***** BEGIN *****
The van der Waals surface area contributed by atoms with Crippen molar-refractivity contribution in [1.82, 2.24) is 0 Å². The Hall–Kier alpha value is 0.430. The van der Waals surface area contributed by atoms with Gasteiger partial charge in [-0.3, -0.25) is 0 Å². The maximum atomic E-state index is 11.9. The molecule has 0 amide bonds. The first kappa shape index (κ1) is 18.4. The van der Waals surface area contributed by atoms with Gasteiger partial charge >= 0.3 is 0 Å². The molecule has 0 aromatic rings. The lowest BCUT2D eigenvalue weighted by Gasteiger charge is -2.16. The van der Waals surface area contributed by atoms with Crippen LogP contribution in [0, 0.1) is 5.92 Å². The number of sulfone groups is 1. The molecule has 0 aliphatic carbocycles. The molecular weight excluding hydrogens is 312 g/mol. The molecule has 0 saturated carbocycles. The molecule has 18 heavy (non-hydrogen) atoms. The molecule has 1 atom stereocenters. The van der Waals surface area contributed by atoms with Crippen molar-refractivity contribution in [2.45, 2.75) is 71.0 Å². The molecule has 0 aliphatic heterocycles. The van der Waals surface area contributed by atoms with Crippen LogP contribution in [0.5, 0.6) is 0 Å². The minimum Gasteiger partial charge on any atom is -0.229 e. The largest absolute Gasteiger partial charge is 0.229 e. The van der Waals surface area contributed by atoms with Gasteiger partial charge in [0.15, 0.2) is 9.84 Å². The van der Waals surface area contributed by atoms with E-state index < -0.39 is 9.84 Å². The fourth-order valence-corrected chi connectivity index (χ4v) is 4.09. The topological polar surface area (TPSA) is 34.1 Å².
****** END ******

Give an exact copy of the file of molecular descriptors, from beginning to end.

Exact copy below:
The van der Waals surface area contributed by atoms with Crippen molar-refractivity contribution in [1.82, 2.24) is 0 Å². The Hall–Kier alpha value is 0.430. The van der Waals surface area contributed by atoms with Gasteiger partial charge in [-0.3, -0.25) is 0 Å². The maximum atomic E-state index is 11.9. The molecule has 0 amide bonds. The first kappa shape index (κ1) is 18.4. The van der Waals surface area contributed by atoms with Gasteiger partial charge >= 0.3 is 0 Å². The molecule has 0 aromatic rings. The lowest BCUT2D eigenvalue weighted by Gasteiger charge is -2.16. The van der Waals surface area contributed by atoms with Crippen LogP contribution in [0, 0.1) is 5.92 Å². The number of sulfone groups is 1. The molecule has 0 aliphatic carbocycles. The molecular weight excluding hydrogens is 312 g/mol. The molecule has 0 saturated carbocycles. The molecule has 18 heavy (non-hydrogen) atoms. The molecule has 1 atom stereocenters. The van der Waals surface area contributed by atoms with Crippen molar-refractivity contribution in [2.45, 2.75) is 71.0 Å². The molecule has 0 aliphatic heterocycles. The van der Waals surface area contributed by atoms with Crippen LogP contribution in [0.5, 0.6) is 0 Å². The minimum Gasteiger partial charge on any atom is -0.229 e. The largest absolute Gasteiger partial charge is 0.229 e. The van der Waals surface area contributed by atoms with Gasteiger partial charge in [0.15, 0.2) is 9.84 Å². The van der Waals surface area contributed by atoms with E-state index < -0.39 is 9.84 Å². The fourth-order valence-corrected chi connectivity index (χ4v) is 4.09. The topological polar surface area (TPSA) is 34.1 Å².